Stripe value came down to $50B from $95B

In the first quarter of this year, Irish payment processing platform Stripe secured over $6.5 billion in a Series I funding round, at a valuation of $50 billion. This down round took its valuation to a steep plunge from its mark of $95 billion back in 2021. Prior to this down round, the company had internally reduced its valuation to $63 billion in January.

The round was funded by existing Stripe shareholders Andreessen Horowitz, Baillie Gifford, Founders Fund, General Catalyst, MSD Partners, and Thrive Capital. It also saw participation from new investors GIC, Goldman Sachs Asset and Wealth Management, and Temasek.

Founded by brothers Patrick Collison and John Collison in 2010, Stripe also announced a layoff of 14% of its workforce in November last year. The company aims to go public after turning profitable and this has pushed its IPO slated for this year. 

Gousto’s down round of £50M

The British meal-kit delivery unicorn Gousto also witnessed a downround earlier this year. The ‘Netflix of food’ closed £50 million at a “significant” low valuation in April. Last year, its valuation was $1.7 billion.

Founded in 2012 by Timo Boldt and James Carter, both former investment bankers, Gousto specialises in selling subscription-based recipe boxes. The company positions itself as a provider of affordable, nutritious meals. Noteworthy investors include the SoftBank Vision Fund 2, the largest supporter of technology companies globally, Unilever’s ventures arm, Fidelity International, Railpen (the railways pension scheme), and Grosvenor Food & AgTech, a component of the expansive business portfolio owned by the Duke of Westminster.

Recently it was reported that it is poised to achieve profitability this year and also made some significant cutbacks, reducing its workforce by 29% from 1,750 employees. This downsising was a result of the company scaling back its ambitious hiring plans, which were impacted by the challenges posed by the pandemic.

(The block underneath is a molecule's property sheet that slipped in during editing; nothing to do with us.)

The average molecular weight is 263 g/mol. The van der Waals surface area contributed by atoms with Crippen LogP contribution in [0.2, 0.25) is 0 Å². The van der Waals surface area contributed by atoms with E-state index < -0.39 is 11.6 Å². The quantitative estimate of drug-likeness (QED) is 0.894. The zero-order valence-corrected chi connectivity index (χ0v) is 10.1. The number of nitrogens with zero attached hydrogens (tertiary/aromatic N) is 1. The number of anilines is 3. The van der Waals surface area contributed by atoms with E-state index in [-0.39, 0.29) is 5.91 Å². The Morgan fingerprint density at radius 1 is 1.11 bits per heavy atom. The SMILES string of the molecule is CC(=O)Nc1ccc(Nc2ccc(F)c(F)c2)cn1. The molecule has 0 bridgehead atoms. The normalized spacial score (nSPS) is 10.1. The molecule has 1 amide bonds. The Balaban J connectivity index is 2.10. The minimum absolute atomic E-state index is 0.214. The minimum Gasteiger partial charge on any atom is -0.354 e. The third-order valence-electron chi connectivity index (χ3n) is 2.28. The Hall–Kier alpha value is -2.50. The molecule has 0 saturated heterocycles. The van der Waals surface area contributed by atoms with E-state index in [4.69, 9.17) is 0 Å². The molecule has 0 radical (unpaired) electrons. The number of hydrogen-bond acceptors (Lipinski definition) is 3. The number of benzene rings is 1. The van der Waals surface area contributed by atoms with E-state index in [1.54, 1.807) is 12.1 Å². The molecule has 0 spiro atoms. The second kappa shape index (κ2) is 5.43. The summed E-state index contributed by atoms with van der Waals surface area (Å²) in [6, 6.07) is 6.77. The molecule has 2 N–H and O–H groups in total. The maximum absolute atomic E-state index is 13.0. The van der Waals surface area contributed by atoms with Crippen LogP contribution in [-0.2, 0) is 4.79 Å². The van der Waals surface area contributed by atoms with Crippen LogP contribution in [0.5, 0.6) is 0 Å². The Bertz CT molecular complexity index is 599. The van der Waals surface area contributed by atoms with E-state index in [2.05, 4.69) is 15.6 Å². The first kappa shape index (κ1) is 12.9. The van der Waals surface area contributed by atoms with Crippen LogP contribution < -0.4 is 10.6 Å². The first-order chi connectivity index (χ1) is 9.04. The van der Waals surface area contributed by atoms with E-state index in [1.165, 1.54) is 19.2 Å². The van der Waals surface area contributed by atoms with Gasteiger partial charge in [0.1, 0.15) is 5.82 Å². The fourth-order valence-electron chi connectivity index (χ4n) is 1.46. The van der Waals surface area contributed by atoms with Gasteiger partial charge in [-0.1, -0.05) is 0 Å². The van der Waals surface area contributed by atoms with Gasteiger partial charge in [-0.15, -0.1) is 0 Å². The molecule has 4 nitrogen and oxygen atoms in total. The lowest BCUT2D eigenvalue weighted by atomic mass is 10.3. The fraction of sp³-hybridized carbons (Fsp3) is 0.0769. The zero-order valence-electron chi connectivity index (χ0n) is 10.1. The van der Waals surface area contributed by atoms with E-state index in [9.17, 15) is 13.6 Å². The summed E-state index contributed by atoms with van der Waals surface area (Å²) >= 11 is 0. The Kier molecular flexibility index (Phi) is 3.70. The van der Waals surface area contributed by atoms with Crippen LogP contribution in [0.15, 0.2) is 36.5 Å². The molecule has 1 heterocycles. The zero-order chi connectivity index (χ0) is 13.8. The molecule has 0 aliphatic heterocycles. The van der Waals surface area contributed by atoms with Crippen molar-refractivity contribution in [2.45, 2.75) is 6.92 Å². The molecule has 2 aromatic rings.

Rival to Bloomon from Spain: Colvin lost its half-unicorn status

At the same time, Barcelona-based Bloomon rival and long-standing candidate to unicorn —Colvin was almost half a unicorn when it announced a down round earlier this year for €6 million in an internal round provided by its current investors and its founders, Sergi Bastardas and Andrés Cester, and a dozen more shareholders led by Eurazeo. While it was valued at €45 million, the down round has resulted in a significant valuation drop by nearly 40% to 50%.  

Technology firms that achieved remarkable valuations amid the COVID-19 pandemic, benefiting from low-interest rates and abundant liquidity, are now undergoing a comprehensive evaluation. The surge in inflation and a decline in consumer confidence have prompted investors to adopt a more cautious approach when deploying their capital. An illustration of this shift is seen in Klarna, the Swedish payment company, which had to drastically reduce its valuation from $47 billion to less than $7 billion in a private funding round in July of last year. The impact is not limited to private enterprises, as publicly traded fintech companies, exemplified by Nasdaq-listed Affirm, have also experienced substantial declines, with Affirm plummeting over 85% from its debut in January 2021.